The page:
Some games would appear to lend themselves well to an online-only format, but there's always going to be something lost in the shift from singleplayer to multiplayer. Fallout 4-but-with-co-op (or insert game of your choice) sounds like a great idea as long as the story doesn't suffer. That's not to say the story in any multiplayer outing will inherently be subpar, it's just that the way you absorb it can be radically different when you're in a party.
Online titles are, by definition, meant to be a shared experience. While most don't require a group, or any measure of human interaction, a lot of players will want to socialise in the digital world and it's this specific demographic whose desires are being accommodated.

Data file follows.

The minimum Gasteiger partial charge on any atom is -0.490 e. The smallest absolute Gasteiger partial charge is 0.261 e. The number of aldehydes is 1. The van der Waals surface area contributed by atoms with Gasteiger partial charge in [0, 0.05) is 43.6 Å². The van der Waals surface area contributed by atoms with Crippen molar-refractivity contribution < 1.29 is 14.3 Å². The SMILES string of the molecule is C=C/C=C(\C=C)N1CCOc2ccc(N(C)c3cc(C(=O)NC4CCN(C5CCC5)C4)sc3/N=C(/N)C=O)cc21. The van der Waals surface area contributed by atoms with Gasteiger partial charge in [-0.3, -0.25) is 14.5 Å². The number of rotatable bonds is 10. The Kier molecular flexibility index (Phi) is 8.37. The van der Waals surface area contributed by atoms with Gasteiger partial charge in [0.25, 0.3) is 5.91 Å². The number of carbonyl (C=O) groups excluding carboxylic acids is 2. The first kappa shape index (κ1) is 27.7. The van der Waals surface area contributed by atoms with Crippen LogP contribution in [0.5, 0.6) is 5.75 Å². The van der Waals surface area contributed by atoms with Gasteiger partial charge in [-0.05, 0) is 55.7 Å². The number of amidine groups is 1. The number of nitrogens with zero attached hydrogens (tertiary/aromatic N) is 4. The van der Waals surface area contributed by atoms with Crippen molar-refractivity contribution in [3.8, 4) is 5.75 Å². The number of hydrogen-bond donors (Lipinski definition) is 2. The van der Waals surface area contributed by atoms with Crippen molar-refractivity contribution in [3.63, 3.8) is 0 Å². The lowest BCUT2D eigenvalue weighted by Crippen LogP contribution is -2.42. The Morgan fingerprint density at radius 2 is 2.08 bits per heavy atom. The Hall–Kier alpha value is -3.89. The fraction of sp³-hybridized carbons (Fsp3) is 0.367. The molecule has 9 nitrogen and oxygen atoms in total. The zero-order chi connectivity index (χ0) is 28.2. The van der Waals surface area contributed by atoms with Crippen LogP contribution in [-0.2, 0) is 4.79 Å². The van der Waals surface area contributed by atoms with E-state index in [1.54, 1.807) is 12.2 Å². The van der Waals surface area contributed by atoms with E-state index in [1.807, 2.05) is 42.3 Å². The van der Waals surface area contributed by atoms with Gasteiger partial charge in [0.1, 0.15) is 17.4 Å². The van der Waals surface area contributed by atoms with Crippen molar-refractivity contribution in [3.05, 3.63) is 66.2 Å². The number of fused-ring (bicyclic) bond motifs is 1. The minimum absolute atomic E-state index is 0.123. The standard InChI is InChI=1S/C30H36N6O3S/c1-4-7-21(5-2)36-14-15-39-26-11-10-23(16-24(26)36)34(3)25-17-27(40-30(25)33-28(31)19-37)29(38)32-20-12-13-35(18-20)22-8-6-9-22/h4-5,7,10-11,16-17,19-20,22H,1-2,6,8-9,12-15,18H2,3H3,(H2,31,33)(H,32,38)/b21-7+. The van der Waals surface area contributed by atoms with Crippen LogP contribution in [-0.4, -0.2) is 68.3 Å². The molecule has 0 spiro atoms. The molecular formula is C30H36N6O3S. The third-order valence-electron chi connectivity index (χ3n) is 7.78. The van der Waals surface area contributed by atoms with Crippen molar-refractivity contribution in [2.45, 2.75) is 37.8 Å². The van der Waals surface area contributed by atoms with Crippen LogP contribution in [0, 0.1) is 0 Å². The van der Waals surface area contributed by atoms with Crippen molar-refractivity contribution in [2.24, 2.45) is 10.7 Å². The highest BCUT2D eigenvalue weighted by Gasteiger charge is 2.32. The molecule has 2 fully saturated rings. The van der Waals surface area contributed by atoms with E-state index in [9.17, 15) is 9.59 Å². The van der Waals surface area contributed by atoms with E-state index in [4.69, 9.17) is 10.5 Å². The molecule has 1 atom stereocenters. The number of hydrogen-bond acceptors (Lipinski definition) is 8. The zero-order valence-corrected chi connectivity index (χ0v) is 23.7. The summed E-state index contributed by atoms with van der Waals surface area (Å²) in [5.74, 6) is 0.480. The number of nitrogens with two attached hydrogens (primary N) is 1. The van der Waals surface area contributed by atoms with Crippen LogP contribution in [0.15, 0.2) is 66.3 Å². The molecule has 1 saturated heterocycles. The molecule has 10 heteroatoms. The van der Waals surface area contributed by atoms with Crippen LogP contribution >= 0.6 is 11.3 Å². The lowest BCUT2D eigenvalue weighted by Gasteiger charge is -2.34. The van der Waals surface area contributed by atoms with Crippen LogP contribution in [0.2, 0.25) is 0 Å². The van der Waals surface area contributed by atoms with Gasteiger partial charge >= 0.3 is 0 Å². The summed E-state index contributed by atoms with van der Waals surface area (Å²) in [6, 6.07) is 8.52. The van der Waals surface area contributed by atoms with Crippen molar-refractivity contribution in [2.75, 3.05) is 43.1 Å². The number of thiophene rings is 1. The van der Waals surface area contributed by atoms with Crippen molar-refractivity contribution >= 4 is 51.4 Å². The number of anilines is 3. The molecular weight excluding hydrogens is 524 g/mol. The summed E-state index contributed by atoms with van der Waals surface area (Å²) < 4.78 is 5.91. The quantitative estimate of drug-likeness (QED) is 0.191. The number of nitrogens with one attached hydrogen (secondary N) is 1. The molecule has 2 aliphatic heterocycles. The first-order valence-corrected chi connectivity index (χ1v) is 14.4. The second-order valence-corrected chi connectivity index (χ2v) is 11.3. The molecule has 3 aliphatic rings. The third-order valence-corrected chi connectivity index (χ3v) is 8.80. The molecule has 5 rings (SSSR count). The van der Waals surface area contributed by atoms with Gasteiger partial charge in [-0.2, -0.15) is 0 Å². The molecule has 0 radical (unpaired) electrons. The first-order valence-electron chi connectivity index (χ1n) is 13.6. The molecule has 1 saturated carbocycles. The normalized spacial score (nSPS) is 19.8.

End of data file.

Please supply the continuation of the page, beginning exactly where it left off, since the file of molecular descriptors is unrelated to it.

I've found the issue that will often arise, is that everyone has a different schedule and some are further in the story than others, so attempting to untangle a complex narrative whilst tackling missions in no particular order is akin to trying to complete a jigsaw puzzle using only the shapes of the pieces as a guide.
This is my sole gripe with the idea. As long as the gameplay is solid enough and the story is inessential, yet passable, I'm all for it.
The Elder Scrolls Online
How do you feel about franchises shifting their focus from singleplayer to multiplayer? Let us know below.
In last week's feature, Team PTC shared the games they'd like to have see on Sony's upcoming PlayStation Classic.
Sony recently revealed the full list of 20 games that’ll be included with the PlayStation Classic when it hits store shelves later this year. The likes of Tekken 3, Metal Gear Solid and Final Fantasy VII are undoubtedly deserving of their places, but a few more questionable inclusions leave something to be desired.
Chris | Legacy of Kain: Soul Reaver